Why Free-Market Advocates Are Not Obligated to Defend the Economic Status Quo – Video by G. Stolyarov II

Why Free-Market Advocates Are Not Obligated to Defend the Economic Status Quo – Video by G. Stolyarov II

The New Renaissance Hat
G. Stolyarov II

Many on the political left today equate advocacy of free-market capitalism with an “anything goes” support for the economic status quo. Many on the political right give credence to this perception by, indeed, seeking to defend the status quo just because it happens to be so. Yet this is neither an obligatory nor an advisable approach for characterizing a genuinely well-considered free-market outlook.

Suppose that you are a free-market advocate and also an engineer, well-versed in the principles and methods for constructing durable, safe structures. Suppose you also identify severe deficiencies in a bridge proposed to be constructed by a completely private enterprise. Mr. Stolyarov explores the implications of this dilemma and the appropriate responses in a free society.


– “Why Free-Market Advocates Are Not Obligated to Defend the Economic Status Quo” – Article by G. Stolyarov II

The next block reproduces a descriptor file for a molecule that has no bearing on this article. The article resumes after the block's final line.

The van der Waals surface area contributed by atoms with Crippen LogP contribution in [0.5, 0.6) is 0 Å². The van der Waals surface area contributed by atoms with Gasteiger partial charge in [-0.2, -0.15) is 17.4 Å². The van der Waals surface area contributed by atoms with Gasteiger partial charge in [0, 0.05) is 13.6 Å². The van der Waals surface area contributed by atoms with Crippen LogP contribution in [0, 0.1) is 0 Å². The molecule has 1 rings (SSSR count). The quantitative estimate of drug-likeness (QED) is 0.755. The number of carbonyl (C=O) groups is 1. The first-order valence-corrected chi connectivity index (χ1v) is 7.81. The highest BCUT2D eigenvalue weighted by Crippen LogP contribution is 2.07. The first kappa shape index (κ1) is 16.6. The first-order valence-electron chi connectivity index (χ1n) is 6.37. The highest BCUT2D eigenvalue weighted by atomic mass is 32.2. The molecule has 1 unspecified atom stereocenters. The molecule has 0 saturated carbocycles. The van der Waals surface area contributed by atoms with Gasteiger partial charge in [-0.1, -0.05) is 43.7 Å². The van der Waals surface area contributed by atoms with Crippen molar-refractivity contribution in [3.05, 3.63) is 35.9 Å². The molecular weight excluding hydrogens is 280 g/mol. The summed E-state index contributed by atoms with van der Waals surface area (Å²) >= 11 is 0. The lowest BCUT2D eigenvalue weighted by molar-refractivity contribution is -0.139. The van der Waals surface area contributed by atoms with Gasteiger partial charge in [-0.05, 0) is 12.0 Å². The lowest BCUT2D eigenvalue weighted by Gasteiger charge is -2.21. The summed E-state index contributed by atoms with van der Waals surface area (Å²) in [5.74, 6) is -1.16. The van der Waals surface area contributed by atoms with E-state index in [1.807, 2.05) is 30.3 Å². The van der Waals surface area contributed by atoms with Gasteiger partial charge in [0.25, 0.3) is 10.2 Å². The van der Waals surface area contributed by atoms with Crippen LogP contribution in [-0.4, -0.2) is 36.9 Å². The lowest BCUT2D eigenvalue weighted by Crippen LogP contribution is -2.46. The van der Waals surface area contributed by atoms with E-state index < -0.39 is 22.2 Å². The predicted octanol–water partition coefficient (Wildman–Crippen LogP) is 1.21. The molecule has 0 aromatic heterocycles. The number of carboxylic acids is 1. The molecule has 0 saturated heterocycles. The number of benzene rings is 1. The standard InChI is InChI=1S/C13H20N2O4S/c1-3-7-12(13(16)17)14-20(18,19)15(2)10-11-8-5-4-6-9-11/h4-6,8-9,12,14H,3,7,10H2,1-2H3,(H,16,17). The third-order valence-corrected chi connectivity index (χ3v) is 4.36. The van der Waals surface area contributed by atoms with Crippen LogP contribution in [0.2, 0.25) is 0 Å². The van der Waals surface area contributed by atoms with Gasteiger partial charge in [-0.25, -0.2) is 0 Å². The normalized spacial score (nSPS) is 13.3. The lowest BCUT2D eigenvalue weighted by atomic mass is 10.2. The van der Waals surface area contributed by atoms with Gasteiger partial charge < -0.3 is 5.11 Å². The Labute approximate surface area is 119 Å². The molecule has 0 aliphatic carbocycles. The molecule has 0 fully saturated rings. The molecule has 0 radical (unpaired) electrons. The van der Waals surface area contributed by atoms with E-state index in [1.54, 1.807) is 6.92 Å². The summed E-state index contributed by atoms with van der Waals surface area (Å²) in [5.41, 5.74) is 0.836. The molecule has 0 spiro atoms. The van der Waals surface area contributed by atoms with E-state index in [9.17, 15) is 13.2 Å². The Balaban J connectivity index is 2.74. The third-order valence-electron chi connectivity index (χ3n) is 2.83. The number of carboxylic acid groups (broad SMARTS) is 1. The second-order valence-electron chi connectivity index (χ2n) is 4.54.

Why Free-Market Advocates Are Not Obligated to Defend the Economic Status Quo – Article by G. Stolyarov II

Why Free-Market Advocates Are Not Obligated to Defend the Economic Status Quo – Article by G. Stolyarov II

The New Renaissance Hat
G. Stolyarov II

Many on the political left today equate advocacy of free-market capitalism with an “anything goes” support for the economic status quo. Many on the political right give credence to this perception by, indeed, seeking to defend the status quo just because it happens to be so. Yet this is neither an obligatory nor an advisable approach for characterizing a genuinely well-considered free-market outlook.

Suppose that you are a free-market advocate and also an engineer, well-versed in the principles and methods for constructing durable, safe structures. You hold that individuals and businesses should have the freedom to be able to build structures which would improve human well-being, in exchange for the opportunity to earn a profit (or not, if they wish to build structures for a charitable purpose). Now suppose that you are tasked with evaluating the integrity of a particular structure constructed by a private business – perhaps a bridge. This particular bridge happens to be fully privately funded – no subsidies, no exclusive rights, no barriers to competitors’ entry. The business undertaking the construction intends for the bridge to be used as part of a major new toll road that is intended to carry massive amounts of traffic.